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Organizer of Ill-Fated Pizza Fest Forced Out of Harlem Beer Event

By Gustavo Solis | September 13, 2017 2:28pm
 An organizer of Bushwick's infamous pizza festival has been fired from a limited role in Harlem's first ever beer festival.
An organizer of Bushwick's infamous pizza festival has been fired from a limited role in Harlem's first ever beer festival.
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HARLEM — The organizer of Bushwick's ill-fated pizza festival has been forced out from a limited role in Harlem's inaugural beer festival.

Ishmael Osekre — founder of Afropolitan Insights and the organizer behind pizza and beer festivals where people paid up to $75 for "mountains of french fries and oceans of ketchup," but received cold slices of miniature pizza — worked as the social media coordinator for Harlem Brew Festival scheduled for Sept. 30.

Harlem Brewing Company owner Celeste Beatty, who has spent the past couple of years organizing the beer festival, asked Osekre to step down "due to other concerns," without specifying further.

Before being asked to step down, Osekre told DNAinfo New York that he felt bad that the backlash from the pizza event was having a negative effect on the beer festival. 

"Me, as an individual, should not be a cloud over Harlem finally getting its beer festival," he said. "The event happening is more important than me being involved in an event like that."

On Wednesday morning, Osekre posted a message on the event's Facebook page stating that he will refund all attendees of the Bushwick festivals. 

"After careful deliberation, and much back and forth about our customer's best interest, we have agreed on REFUNDING ALL TICKETS from the pizza and burger festivals," he wrote.

Doug Cohen, a spokesman for the state Attorney General, confirmed news reports that the office is asking people who attended the Brooklyn event to submit complaints and has been trying to contact the organizer.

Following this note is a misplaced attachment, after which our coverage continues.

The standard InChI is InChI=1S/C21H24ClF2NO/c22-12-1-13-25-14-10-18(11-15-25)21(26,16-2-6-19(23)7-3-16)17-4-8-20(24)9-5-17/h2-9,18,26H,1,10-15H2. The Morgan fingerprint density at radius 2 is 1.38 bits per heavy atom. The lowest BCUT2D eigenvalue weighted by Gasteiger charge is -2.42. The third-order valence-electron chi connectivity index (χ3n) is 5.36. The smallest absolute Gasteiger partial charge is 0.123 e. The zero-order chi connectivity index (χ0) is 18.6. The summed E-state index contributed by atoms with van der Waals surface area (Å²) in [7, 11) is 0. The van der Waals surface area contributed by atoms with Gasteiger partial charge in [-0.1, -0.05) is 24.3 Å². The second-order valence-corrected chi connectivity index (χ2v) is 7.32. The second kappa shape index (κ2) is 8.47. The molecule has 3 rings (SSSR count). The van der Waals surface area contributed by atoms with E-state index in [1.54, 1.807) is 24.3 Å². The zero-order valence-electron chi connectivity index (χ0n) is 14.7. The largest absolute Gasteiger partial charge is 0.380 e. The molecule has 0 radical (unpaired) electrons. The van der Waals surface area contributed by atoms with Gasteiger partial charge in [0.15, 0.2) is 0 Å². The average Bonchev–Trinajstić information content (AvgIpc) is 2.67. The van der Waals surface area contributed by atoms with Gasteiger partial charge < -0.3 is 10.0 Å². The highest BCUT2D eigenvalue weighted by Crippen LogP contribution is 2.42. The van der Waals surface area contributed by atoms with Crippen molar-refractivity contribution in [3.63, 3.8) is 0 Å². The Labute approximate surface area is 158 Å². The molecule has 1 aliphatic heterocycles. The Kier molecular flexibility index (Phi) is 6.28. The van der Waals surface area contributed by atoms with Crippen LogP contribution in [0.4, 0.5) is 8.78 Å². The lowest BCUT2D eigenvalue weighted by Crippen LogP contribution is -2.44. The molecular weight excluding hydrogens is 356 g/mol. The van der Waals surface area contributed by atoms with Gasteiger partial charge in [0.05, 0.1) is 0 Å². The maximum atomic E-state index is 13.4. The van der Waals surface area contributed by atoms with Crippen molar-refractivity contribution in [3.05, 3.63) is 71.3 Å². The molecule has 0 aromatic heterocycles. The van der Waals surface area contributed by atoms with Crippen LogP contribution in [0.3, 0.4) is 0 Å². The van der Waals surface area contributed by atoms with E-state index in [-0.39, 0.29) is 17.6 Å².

Beatty, who started as a homebrewer in her Harlem studio, founded the Harlem Brewing Company in 2000 and has seen it grow to the point where her beers are sold in the South and as far away as Japan.

She sees the festival as celebration of Harlem overall, not just beer and food, with the event set to include live music, dance and art.

“I know there’s an amazing culture here in Harlem,” Beatty said. “Aside from sharing great beers, we are highlighting the culture of Harlem.”

There is no indication that the festival will suffer from the same organizational failures as the pizza and burger events. More than 50 brewers have already confirmed for the event, and Beatty has been working in the craft beer industry for more than a decade.

Additionally, Harlem Park to Park, a business alliance with more than 50 members and a history of hosting successful events in the neighborhood, is helping secure food vendors.

Nikoa Evans-Hendricks, the group's founder, has worked with Beatty for years and is happy to be a part of Harlem’s first festival dedicated to beer.

“Anything to support Celeste’s efforts to bring more focus to the craft beverage community here in Harlem, we’ll do that,” she said.

Beatty thought it was unfair that Osekre’s involvement became distraction, considering his small role and the fact that he was not dealing with any vendors directly.

“For our event, he has nothing to do with the vendors,” she said. “We have longstanding relationships directly with the restaurants that we invited.”